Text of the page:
3. Photos — Include at least one good photo of the item. It should be clear, with good lighting and presentation and a background that compliments it. Nobody wants to see a mess at the background of the item you are listing. These busy backgrounds are quite distracting to buyers. Clothing and accessories should be presented on a mannequin or if you can find someone to model it for you, even better! Your photos can either convince the buyer or detract them, so you have to make it good. If possible, add multiple photos in the gallery or within the auction listing. I upload the extra photos of my items onto my blog and then use HTML to add them to the eBay listing. This allows me to add as many photos as I want without having to pay extra fees.
  4. Shipping and Handling — Always be specific with shipping and handling. It’s not very attractive to see the word “unspecified” on a listing. Some buyers find it a hassle to have to email the seller to ask about these things and they could pass up.  Offer a variety of shipping methods when possible so buyers have an option. Also, be reasonable with your shipping and handling charges and don’t try to milk more money from people here. Keep your pricing in line with what others are charging for a similar item online.

Do you sell things on eBay? What are your tips for success?


  1. BerlinBound says

    Hi Tiffany,

    There are tons of kids’ flea markets in Berlin
    where you could sell your daughter’s clothes and toys. You might not
    get as much for them as on Ebay but it would probably be quicker, less
    of a hassle, and maybe even more fun as you get to meet and interact
    with the people who are taking your stuff. Flea markets are the Berlin
    version of the American yard sale.

    The two kids’ flea markets
    that we like the best so far are the one at Helmholtzplatz (every last
    Sunday of the month, March-October,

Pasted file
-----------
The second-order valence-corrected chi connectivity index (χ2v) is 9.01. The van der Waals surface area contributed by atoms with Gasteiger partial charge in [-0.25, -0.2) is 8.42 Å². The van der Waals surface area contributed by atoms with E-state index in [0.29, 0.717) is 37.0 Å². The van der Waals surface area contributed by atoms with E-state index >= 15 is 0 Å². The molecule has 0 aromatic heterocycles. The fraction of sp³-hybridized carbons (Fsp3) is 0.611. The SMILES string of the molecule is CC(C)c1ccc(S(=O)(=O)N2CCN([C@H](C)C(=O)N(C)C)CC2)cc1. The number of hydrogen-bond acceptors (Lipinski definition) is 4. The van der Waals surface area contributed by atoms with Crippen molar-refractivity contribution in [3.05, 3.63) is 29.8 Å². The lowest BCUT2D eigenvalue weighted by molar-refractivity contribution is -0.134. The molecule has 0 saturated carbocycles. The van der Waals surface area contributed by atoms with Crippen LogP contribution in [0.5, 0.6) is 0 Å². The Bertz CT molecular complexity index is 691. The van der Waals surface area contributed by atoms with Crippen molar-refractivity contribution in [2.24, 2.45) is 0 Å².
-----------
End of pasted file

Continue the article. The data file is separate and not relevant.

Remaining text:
and the one at the Ufa-Fabrik (dates vary, You can find
    the dates of additional kids’ flea markets all over town announced here
    (the two mentioned above are not listed there though for some reason):

    The other
    place where people sell stuff a lot here is Ebay Kleinanzeigen
    It’s the German version of craigslist. It used to be called Kijiji
    before it was bought by Ebay a couple of years ago. The advantage of
    the Kleinanzeigen is that you don’t have any fees and people come to
    pick up the items, so you don’t have to ship them.

    Good luck!


    • says

      Thanks for all the great tips, Nicole. I will see if I can find a kids’ market somewhere closer to us here in Schöneberg since I don’t really want to cart everything over to P-berg. I’ve looked at local resale shops, but the 40% they want to take as commission seems a bit steep IMO. The Kleinanzeigen also seems like a great place for a few things, especially bigger stuff like furniture.

      • BerlinBound says

        The Ufa-Fabrik flea market (second link above) is in Schöneberg. Prices are really low there though, so if you are looking to make a lot of money on your stuff, that might not be the place to go.

  2. Juliette says

    I was just going to suggest signing up for a table at a flea market, but I see BerlinBound already beat me to it! That and the ‘kleinanzeigen’ on Ebay seem to be the best spots for quickly dumping things. Good luck!

    • says

      Thanks. I am definitely going to have a closer look at the Kleinanzeigen. We will have some furniture that will likely be perfect for that. And I think we’ll head over to the Flohmarkt am Rathaus Schöneberg this weekend and see how things are looking there for doing a few sales of things.

  3. Kate says

    Thanks for the tips! I’ve been needing to do something like this with loads of our stuff as we prepare to downsize for Berlin, but have been dreading it. Time to get my butt in gear and get started!

    • says

      Hope you find the motivation. Half of the time I just think about donating the stuff or putting it on freecycle to save hassle. You also have to keep in mind that sometimes things will go haywire and something arrives broken or people don’t pay. I’m starting to think taking stuff to a local fleamarket and getting a stand might not be such a horrible idea. 😉